• Fox host Pete Hegseth framed the interview as a piece of mounting evidence that “it was influence peddling from political leaders, through the son, … to fire this prosecutor,” and argued it makes impeaching Biden more urgent. [Fox News, Fox & Friends Weekend, 8/26/23]
    • Hegseth reiterated his belief that Shokin’s interview proved Biden had been bribed. [Fox News, Fox & Friends Weekend, 8/26/23]
    • Devine told Kilmeade that “Joe Biden had the $1 billion that was so important to Ukraine” and used it to demand “Shokin’s firing, because Shokin had just been aggressively investigating Burisma.” [Fox News, One Nation with Brian Kilmeade, 8/26/23]
    • Cornell Law School professor Randy Zelin argued that Biden’s actions gave the “appearance of an impropriety because it feels like a quid pro quo” and “perhaps warrants now further investigation” by special counsel David Weiss. [Fox News, Fox News Live, 8/26/23]
    • Hegseth claimed, “In this case, I don’t think the Bidens cared all that much what illegal activity or corrupt activity Burisma would be doing in the country as long as they got a cut of that.” Co-host Campos-Duffy later conflated the situation with the phone call behind Trump’s first impeachment, saying, “He’s using our money and holding it over his head. That sounded really familiar to me.” [Fox News, Fox & Friends Weekend, 8/27/23, 8/27/23]
    • Rep. Mike Johnson (R-LA) argued that media outlets should report that “the president pressured a foreign leader to fire that country's top prosecutor because the prosecutor was investigating his son. And he used a billion dollars of U.S. taxpayer money to have that bidding done.” [Fox News, Fox & Friends, 8/28/23]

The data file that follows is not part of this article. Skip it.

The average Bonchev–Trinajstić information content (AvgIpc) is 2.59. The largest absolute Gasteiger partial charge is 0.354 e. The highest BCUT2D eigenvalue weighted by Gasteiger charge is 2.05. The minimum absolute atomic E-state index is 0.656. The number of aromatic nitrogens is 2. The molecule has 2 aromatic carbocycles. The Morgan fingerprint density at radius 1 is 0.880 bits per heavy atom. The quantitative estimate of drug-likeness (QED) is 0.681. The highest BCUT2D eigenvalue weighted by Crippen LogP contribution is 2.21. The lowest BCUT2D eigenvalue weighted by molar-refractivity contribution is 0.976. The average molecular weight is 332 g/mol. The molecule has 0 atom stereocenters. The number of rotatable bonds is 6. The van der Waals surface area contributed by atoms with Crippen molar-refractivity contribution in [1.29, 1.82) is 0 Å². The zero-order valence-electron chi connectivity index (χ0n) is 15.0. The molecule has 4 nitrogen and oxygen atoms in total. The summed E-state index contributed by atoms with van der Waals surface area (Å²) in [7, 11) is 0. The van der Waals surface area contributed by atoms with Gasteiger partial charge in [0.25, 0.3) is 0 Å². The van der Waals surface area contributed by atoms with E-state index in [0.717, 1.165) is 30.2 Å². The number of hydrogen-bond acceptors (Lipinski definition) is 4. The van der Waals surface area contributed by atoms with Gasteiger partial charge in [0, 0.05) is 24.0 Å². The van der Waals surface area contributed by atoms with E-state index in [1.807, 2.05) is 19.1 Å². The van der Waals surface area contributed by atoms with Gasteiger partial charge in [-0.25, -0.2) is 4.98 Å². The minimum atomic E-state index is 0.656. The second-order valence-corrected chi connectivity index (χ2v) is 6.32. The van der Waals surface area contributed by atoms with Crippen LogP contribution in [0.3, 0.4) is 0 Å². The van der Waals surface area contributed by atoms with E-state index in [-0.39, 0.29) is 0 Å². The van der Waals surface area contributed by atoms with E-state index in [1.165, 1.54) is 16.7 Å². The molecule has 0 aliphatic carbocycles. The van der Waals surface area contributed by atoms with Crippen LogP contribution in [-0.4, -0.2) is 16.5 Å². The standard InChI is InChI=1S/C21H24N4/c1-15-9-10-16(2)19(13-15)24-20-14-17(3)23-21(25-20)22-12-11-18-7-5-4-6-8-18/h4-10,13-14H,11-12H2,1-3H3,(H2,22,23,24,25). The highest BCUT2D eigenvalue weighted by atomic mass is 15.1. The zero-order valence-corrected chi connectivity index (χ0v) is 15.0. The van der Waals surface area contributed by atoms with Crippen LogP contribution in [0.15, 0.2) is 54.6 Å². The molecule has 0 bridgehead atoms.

• Fox legal analyst Jonathan Turley cited Joe Biden’s “troubling” financial records as proof of Biden attempting to hide bribery in Ukraine. [Fox News, America Reports, 8/28/23]
    • Fox Business guest Rep. Claudia Tenney (R-NY) claimed that “we have the documents to back” up reports of bribery. [Fox Business, Kudlow, 8/28/23]
    • Hannity pointed to an IRS 1023 form in which the FBI informant referred to Shokin’s firing as a bribe as proof. [Fox News, Hannity, 8/28/23]
    • Jarrett said Shokin was seizing the Burisma CEO’s assets and about to shut down Burisma so the company pressured Hunter to use his father to remove Shokin. [Fox News, Hannity, 8/28/23]
  • FACT: At the time of his removal, Shokin was not actively investigating Burisma, and Hunter Biden was never the subject of an investigation into the company

    • Former Deputy Prosecutor General Vitaliy Kasko said in May 2019 that the investigation into Burisma had been “shelved by Ukrainian prosecutors in 2014 and through 2015.” Shokin had stalled investigations into Burisma and its co-founder Mykola Zlochevsky. In 2014, Shokin undermined an attempt by British authorities to freeze $23 million worth of Zlochevsky’s assets. [Bloomberg, 5/7/19]